The spellbinding mausoleum is the first garden-tomb on the Indian subcontinent and has inspired several architectural innovations including the Taj Mahal.

Humayun’s tomb

close-up of Humayun’s tomb 

The tomb incorporates Persian and Mughal architectural elements and is the result of a wife’s love for her deceased husband. It was the idea of Haji Begum, the Persian wife of the king, to build the tomb.

intricate lattice work in the tomb close-up of the jali work in the tomb

The structure of red sandstone adorns lattice works, pietra dura floors, and attics along with double domes of white marble. The tomb was built under the patronage of the Mughal emperor Akbar and has been worked upon by both the Indian as well as Persian craftsmen.

The mausoleum: ninefold arrangement amid the irregular octagon!

the interior of the main tomb

the main tomb

The mausoleum is laid out in an octagonal shape with four long sides and chamber edges. The octagonal fit is irregular while the mausoleum is surmounted by a high double dome. The irregular octagon is often referred to as the Baghdadi octagon. The marble on the dome is flanked by pillared kiosks, called chhatris. The domes of the central chhatri are glazed with ceramic tiles while the middle of each side is recessed by large arched vaults. Graceful arches encircle the lower tier of the building giving it an iconic look. The lower tier thus features arched windows inlaid with marble. The entire mausoleum is arranged in a ninefold scheme with a square that holds an edge of 45m.

Chambers, ancillary spaces, and the interconnecting passages!

The interiors of the mausoleum hold vaulted roof compartments above a large octagonal chamber. These compartments are interconnected by galleries and corridors while the octagonal plan extends to the second tier. There is a system of passages within the mausoleum that connects the chambers with the ancillary spaces and the exterior along with a radial arrangement of ancillary spaces around the domed chamber. It is believed that such an arrangement is meant to evoke the eight paradises of Islamic cosmology.

Screens, six-pointed stars, pillared pavilion, and marble works

six pointed stars at the arched doorway

close-up of the six pointed stars at the doorway to Humayun’s tomb

inlaid marble work

marble work on red sandstone

Red sandstone with black and white inlaid marble borders adds to the beauty of the chambers. The western wall of the mausoleum has three screens that are arranged in such a way that light enters the room. One marble screen is flanked by two sandstone screens in the adjoining corner rooms. Huge six-pointed stars mark the major entrances of the mausoleum. It is believed that the emperor was fascinated with astrology and these stars indicate the same. But other stories center around the same. Apart from this, the premises of the tomb hold the pillared pavilion, baradari, and the bath chamber, hammam.

pillars supporting the mausoleum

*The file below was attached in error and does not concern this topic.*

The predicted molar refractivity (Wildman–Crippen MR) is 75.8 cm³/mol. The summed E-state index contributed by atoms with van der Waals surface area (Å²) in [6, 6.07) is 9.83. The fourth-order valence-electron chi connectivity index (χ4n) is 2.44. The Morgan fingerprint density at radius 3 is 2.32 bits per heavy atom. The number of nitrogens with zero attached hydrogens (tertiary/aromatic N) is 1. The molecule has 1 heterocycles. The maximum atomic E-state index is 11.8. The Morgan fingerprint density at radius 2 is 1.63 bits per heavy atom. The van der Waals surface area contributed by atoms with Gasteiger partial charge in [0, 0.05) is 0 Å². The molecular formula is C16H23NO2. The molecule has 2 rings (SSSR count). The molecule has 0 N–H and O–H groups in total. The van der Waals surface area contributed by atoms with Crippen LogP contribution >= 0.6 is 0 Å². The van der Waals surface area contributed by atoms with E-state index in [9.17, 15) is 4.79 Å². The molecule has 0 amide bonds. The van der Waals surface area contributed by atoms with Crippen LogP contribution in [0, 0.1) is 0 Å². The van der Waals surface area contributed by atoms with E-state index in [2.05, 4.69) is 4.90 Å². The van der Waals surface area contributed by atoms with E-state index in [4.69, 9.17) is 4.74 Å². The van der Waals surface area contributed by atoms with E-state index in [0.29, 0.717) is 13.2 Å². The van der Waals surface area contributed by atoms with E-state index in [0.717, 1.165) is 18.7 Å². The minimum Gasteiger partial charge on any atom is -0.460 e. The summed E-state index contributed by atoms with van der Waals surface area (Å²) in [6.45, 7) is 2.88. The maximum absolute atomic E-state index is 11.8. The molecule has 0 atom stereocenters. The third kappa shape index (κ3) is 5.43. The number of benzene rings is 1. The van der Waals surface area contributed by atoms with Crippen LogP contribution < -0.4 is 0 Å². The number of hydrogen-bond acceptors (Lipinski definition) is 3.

close – up of the massive pillars in the structure

Did you know?

The Mughal emperor Humayun matched the color of his robe to the colour of the planet associated with each day!

The dormitory of Mughals

a world heritage monument

a stonepost telling that the tomb is world heritage monument

The spellbinding mausoleum is 47m high and 91m wide with a dome height of 42.5m. The garden tomb is also called the dormitory of the Mughals, it has several cells where around 150 Mughal family members are buried. It is centered at the shrine of the 14th century Sufi saint, Hazrat Nizamuddin Auliya. It is considered auspicious to be buried near a saint’s grave and therefore the area is the densest ensemble of medieval Islamic buildings in India. The tomb was declared a Unesco world heritage site in 1993.

The symmetrical facades:

The facades of the mausoleum reflect the symmetry of the structure. Adorned with red sandstone and white marble, each facade is punctuated by vaulted openings that culminate in the chambered corners. To the edges lie niches that decorate the same while there are other architectural elements like a central pishtaq in a few of them.

Other attractions within the estate:

 The 27.04-hectare estate is lined up with Nila Gumbad, Isa Khan, Bu Halima, Afasrwala, and the barber’s tomb. The complex that housed the craftsmen that were involved in the making of the tomb, Arab Serai, is also a part of the garden tomb. The barber’s tomb is the tomb of Humayun’s favourite barber and is profoundly called Nai ka Gumbad. This particular tomb is enclosed by Chahar Bagh, the Persian-style symmetrical garden that is enclosed by rubble walls on three sides and the Yamuna river on the other side. The Nila Gumbad lies outside the complex boundary and is adorned by bright blue glazed tiles, hence the name. The gumbad holds an octagonal exterior and a square interior with painted plaster walls.

Chahar bagh

chahar bagh

garden view of the tomb

The garden is laid out in geometric patterns with four symmetrical squares and four walkways. The garden is dissected twice by a water body while each square is further subdivided into 36 smaller squares. Isa Khan Niazi was the court noble of Sher Shah Suri. His tomb is quite remarkable as it is flanked by an octagonal garden that predates the main tomb by twenty years. 

symmetrical arches at the base of the tomb

arches at the base of the tomb

With it’s graceful arches, embellished jali work, domes, and facades, the Maqbara -e -Humayun continues to delight its visitors. The tomb has undergone renovation by the Archaeological Survey of India and is quite significant when it comes to Mughal architecture.

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